it’s really hard for me to believe this refers to future events because this clearly happens ALL THE TIME.
How can futurists make sense of this fact? Can they really do that? 🙂
Chris Date: Hmm, well, I suppose they might respond in one or both of two ways:
Chris Date: First, some futurists will acknowledge that some of this passage talks about events that were coming within the generation of those to whom Jesus was speaking, and that they might include the events you just referred to. But, they would say, the more cataclysmic events must be awaiting fulfillment in our future. Second, some futurists might argue that just because things have happened since Jesus delivered this prophecy that bear some resemblance to what he prophecied, it doesn’t mean they fulfilled it. If, for example, I predicted shortly before the year 1,800 that America would go to war, a dozen years later the war of 1,812 might be thought to be the fulfillment of my prediction, but if what I was prohpecying was, in fact, the much bloodier civil war that was coming a half a century later, well then the war of 1,812 would not have fulfilled my prophecy. Make sense? So futurists might argue regarding Matthew 24; many events may have tranpired, and my transpire all the time, which bear some resemblance to what he predicted, but it doesn’t mean they fulfilled it.
Lothar’s Son: Okay. What are to your mind fatal objections to futurism? Is post-millenarism in that respect superior to pre-millenarism?
Chris Date: Well I’m not a postmillennialist; I’m an amillennialist. But both views, recognizing that the thousand years of Revelation symbolizes an indefinitely long period of time that began in our past, are certainly superior to premillennialism. And I’ve already offered what I think are the fatal objections to futurism. It’s simply not possible, in my opinion, to take those texts seriously as a futurist. The answers I’ve seen them give are woefully inadequate. But I will offer one more.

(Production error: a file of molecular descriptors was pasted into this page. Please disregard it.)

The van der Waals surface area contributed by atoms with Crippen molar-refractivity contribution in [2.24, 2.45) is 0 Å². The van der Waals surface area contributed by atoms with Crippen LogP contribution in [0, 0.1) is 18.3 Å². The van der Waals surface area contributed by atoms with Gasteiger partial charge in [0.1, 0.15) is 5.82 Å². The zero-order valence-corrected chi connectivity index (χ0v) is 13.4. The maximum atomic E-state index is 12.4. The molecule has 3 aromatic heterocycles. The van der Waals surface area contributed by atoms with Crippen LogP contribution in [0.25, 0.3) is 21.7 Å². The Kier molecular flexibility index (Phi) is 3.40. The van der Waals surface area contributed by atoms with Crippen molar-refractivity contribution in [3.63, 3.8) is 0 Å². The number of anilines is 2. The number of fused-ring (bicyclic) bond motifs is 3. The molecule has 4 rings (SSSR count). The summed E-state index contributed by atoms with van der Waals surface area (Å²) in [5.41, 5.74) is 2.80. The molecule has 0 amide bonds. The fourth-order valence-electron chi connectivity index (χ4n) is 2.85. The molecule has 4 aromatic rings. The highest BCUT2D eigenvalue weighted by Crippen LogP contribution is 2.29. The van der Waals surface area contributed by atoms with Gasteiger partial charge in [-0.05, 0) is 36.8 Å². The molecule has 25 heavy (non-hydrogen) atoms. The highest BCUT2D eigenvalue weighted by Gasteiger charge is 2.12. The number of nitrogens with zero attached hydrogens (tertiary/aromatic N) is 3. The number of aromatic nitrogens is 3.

Chris Date: In 1 Corinthians 15, Paul says that when the resurrection of believers happens–which premillennialists, amillennialists, and postmillennialists agree happens concurrent with the return of Christ–it will bring the defeat of death (vv. 50-55). But look what he says: he says death is the last enemy to be destroyed (v. 26). If premillennialists are right, then believers are resurrected a thousand years before death and others of God’s enemies (like Satan) are destroyed. In amillennialism and postmillennialism, on the other hand, the resurrection and return of Christ happen after “he has put all enmies under his feet,” and so, indeed, “the last enemy to be destroyed is death.” It all fits, but doesn’t in premillennialism.


Lothar’s Son: Ok thanks! Do you think that these views can have huge consequences for the way one’s Christian life is lead? Or for Evangelism?
Chris Date: Huge consequences? I don’t know about that. Perhaps. Postmillennialists seem committed, for example, to improving the world in ways some premillennialists are not, since postmillennialists think the world will be nearly 100% Christianized by the time Christ returns, whereas premillennialists think he could return at any moment. More dangerous, I think, is the unbiblical literalism with which many premillennialists read prophetic texts. Take the mark of the beast, for example; many premillennialists, reading this literally and as awaiting fulfillment in our future, think the day is coming when we’ll be forced to accept a tattoo on our hands, or an electronic implant, and they think that Christians will refuse it. Imagine if such a technology became popular that would allow shoppers to more quickly and easily check out at the grocery store, by just swiping our hand over a scanner. We amillennialists and postmillennialists wouldn’t be afraid to take advantage of such a helpful technology, but a premillennialist very likely might, and may even judge us other Christians for what they think constitutes accepting the mark of the beast.